When we were younger all we wanted to do was become video game makers. We'd illustrate characters, write epic stories and design gameplay mechanics. But the next step was to code an actual game and we never really knew where to start and we figured that since we didn't know how to write code .We could never truly become video game makers fast-forward to today and you can almost say that there are too many ways to start making an actual game.
We are gonna look at seven different game engines. Some that require coding knowledge, some that don't and some in between breech engine. We'll be going over what types of games it is best suited for, what makes it unique, how much it costs to use and also showcase some great titles that use it .
First up is Unreal Engine by Epic Games. Unreal Engine is the cream of the crop when it comes to performance teams use unreal to make high-end triple-A 3d titles. While it's definitely not a beginner's engine it's the engine you want to use if you have your sights set on creating a triple-A experience. Unreal supports an impressive array of functionality right out of the box and is particularly strong and developing high quality visuals. Unreal also has a huge developer community and an extensive plugin and content marketplace to help you along the way. In terms of pricing Unreal Engine is free to download and use. Epic does charge our royalty for all commercial games released that generate a revenue of over three thousand dollars. You can find details about the agreement on their websites FAQ. Some titles made using Unreal Engine included "Absolver", PlayerUnknown's Battlegrounds, Snake-Pass and Street Fighter 5.
Number two GameMaker by Yo-Yo games if you're making a 2d title, one great option is game maker. Studio 2 game maker has been around for years and has developed a great community. A simple search on YouTube will yield a ton of game maker tutorials. It also has a great drag-and-drop interface that's perfect for beginners starting out. Once you get the hang of things though you can do much more complex things using their libraries and scripting language. Game maker studio 2 starts at $39 for a basic license and goes all the way up to $1,500 for its Ultimate Edition. A free trial is also available. Some great game maker titles include "Hyper Light Drifter", "Hotline Miami", "DownWell" and the original Spelunky"
Number three "Corona" by Corona labs. Corona is a good engine to use if you're looking to make 2D games for mobile. In terms of ease of use, Crona uses a simple scripting language called Lua and also has a great community with a lot of tutorials. Corona is very intuitive interface and is great for beginners who want to start learning about game development. One other great thing about Corona is that it has its own market place where you can buy assets and plugins that help you with things like analytics and monetization. Pricing is a highlight for Corona as it is completely free Corona does not charge any fees or royalties for using its core engine. It does however sell licenses for its plugins. Corona titles include Gunman Taco Truck, HoPiKo, and Zip—Zap.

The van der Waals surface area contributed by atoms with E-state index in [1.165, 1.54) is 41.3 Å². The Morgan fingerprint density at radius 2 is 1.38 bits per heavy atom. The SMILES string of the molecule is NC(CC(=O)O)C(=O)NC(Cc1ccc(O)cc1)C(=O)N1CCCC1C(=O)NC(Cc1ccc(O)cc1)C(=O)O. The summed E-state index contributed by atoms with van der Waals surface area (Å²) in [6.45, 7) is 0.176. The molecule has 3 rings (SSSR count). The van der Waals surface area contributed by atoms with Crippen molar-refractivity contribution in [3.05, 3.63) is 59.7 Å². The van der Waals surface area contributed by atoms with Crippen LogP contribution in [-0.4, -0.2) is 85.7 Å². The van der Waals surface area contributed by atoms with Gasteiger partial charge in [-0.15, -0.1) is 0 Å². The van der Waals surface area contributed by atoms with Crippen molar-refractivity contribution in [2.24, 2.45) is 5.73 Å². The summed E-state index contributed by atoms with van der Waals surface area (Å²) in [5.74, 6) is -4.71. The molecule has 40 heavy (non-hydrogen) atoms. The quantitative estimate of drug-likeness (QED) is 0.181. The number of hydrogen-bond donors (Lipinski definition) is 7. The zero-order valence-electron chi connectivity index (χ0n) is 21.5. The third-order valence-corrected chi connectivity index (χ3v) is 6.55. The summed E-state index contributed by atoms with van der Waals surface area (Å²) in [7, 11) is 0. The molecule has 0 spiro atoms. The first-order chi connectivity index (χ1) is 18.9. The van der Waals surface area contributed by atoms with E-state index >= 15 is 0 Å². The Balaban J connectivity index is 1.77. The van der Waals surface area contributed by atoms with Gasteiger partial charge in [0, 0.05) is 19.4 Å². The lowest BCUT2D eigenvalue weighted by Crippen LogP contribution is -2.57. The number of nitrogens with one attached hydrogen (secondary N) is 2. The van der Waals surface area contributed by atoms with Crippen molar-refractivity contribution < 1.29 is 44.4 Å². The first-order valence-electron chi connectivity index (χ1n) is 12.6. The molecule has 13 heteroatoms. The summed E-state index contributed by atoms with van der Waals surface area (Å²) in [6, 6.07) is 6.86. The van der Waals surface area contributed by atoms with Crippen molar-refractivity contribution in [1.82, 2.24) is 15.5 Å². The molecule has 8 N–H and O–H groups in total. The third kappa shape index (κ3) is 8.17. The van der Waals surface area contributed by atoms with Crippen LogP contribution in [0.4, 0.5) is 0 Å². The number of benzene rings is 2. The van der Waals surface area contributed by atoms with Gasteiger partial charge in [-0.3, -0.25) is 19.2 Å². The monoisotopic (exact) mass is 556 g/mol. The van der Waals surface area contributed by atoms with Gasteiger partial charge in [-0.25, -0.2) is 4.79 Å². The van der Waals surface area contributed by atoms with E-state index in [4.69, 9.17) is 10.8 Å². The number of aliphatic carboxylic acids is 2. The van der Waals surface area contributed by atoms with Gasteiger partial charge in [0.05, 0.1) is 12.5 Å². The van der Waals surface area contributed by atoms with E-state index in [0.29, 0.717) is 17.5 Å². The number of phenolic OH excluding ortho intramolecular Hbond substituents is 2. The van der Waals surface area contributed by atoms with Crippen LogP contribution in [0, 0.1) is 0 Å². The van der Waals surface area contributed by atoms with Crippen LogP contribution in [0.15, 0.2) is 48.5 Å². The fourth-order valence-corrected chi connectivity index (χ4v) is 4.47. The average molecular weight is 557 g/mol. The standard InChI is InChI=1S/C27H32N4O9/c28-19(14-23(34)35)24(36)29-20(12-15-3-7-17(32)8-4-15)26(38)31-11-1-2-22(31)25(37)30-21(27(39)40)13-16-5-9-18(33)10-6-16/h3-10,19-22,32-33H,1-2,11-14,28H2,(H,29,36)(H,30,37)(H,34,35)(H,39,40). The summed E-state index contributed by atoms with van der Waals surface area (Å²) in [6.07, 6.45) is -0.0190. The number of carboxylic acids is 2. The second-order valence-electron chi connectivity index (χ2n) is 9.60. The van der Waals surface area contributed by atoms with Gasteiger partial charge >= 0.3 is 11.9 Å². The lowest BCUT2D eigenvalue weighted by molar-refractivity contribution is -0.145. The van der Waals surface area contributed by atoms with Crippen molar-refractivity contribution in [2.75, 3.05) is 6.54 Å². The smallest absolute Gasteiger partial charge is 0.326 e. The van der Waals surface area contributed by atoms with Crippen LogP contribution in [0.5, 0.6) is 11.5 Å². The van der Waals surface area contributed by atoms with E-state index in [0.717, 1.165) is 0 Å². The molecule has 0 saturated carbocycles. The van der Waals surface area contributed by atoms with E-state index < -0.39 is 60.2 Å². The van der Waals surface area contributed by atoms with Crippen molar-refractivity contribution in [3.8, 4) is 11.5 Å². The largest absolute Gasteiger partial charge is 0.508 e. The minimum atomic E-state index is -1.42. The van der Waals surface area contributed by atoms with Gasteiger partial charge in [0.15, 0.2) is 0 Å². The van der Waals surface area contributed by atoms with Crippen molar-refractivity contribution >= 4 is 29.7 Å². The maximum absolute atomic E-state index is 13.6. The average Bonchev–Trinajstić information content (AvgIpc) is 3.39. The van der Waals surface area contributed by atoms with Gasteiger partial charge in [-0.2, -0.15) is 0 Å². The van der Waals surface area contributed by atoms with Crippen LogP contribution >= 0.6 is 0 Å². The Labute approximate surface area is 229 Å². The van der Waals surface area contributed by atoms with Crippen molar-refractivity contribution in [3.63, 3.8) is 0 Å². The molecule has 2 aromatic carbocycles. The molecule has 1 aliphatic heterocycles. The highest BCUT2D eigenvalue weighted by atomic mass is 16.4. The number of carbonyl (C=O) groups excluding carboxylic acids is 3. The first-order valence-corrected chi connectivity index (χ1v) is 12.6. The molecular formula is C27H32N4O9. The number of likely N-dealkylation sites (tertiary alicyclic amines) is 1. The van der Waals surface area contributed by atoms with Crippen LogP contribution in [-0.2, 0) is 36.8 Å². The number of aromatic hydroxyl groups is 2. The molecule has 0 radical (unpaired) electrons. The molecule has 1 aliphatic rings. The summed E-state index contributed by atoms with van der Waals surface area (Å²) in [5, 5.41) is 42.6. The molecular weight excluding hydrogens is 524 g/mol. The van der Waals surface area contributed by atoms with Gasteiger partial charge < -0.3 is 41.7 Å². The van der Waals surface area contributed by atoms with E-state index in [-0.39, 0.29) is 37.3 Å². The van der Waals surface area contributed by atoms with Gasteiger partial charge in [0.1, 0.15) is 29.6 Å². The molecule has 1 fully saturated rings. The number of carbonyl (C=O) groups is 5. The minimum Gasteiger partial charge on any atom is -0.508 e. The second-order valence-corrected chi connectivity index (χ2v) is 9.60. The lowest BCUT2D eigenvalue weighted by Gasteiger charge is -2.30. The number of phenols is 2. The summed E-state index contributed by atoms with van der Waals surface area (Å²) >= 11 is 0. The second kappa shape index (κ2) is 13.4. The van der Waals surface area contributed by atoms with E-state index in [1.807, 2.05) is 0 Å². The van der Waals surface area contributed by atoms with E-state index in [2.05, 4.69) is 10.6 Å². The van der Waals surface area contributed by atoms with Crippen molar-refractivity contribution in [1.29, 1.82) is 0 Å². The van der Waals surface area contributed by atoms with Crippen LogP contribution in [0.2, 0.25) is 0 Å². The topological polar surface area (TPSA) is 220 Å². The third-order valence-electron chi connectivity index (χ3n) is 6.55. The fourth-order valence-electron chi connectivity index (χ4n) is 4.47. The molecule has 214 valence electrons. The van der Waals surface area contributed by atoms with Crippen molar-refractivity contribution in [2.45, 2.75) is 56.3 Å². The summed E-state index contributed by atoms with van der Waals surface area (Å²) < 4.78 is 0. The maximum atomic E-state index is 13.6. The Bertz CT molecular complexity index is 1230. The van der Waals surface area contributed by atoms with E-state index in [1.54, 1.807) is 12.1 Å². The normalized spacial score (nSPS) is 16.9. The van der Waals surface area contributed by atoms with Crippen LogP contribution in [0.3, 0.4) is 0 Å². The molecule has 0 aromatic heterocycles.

Number four Construct3 by Scirra. Another easy-to-use 2d engine is Construct3 with a drag-and-drop interface and a library of built-in behaviors. You can quickly develop your game ideas it's ideal for game makers who don't have deep programming skills given its intuitive drag-and-drop interface. It has an active plugin marketplace and getting support from other developers is relatively easy one. Cool thing about Construct3 is that you can export in html5 meaning once you've created your game you can throw it up on the web and have your friends play it using their browser. Construct3 has a free trial available and licenses start at $99 a year for a personal license. Some construct 3 games include "The Next Penelope", "Airscape", "Cosmochoria" and "CoinOp Story"
Number five Fusion 2.5 by Clickteam. Five Nights at Freddy's is one of the most culturally popular games made in the last five years and that game was made with fusion. Similar to the previous 2d engines mentioned Fusion has an easy-to-use drag-and-drop interface that allows for level event and animation creation without needing to write code. This engine has been around for decades and has a robust selection of plugins from the dedicated user community. Fusion is also good for non gaming evelopment including tools and multimedia projects. Fusion 2.5 licenses start and $99.99 with optional add-ons like their Android exporter. One interesting thing about Fusion is that you can buy it on Steam they also have a free Edition on their website. some titles made using Fusion include "Plantera", "The Escapists", "Fort Meow", And as we mentioned Five Nights at Freddy's.
And finally we get to number seven "Unity". Unity might be the most flexible of the bunch with unity you can create 2D and 3D games you can release games on PC, Mac, mobile, and console including the beloved Nintendo switch. In terms of ease of use unity does have a very user-friendly drag-and-drop interface but it would be wise to learn C sharp to get the most out of the engine. Another great thing is that Unity has its own asset store filled with 3D models, animations, tools, plugins and more we love Unity because it's quick to prototype with and you can get set up very quickly in terms of pricing the best part about unity is that it's personal license is free. Some of the best games of the last few years were made with unity like "Cuphead", "Monument Valley", "Superhot", and "Night in The Woods".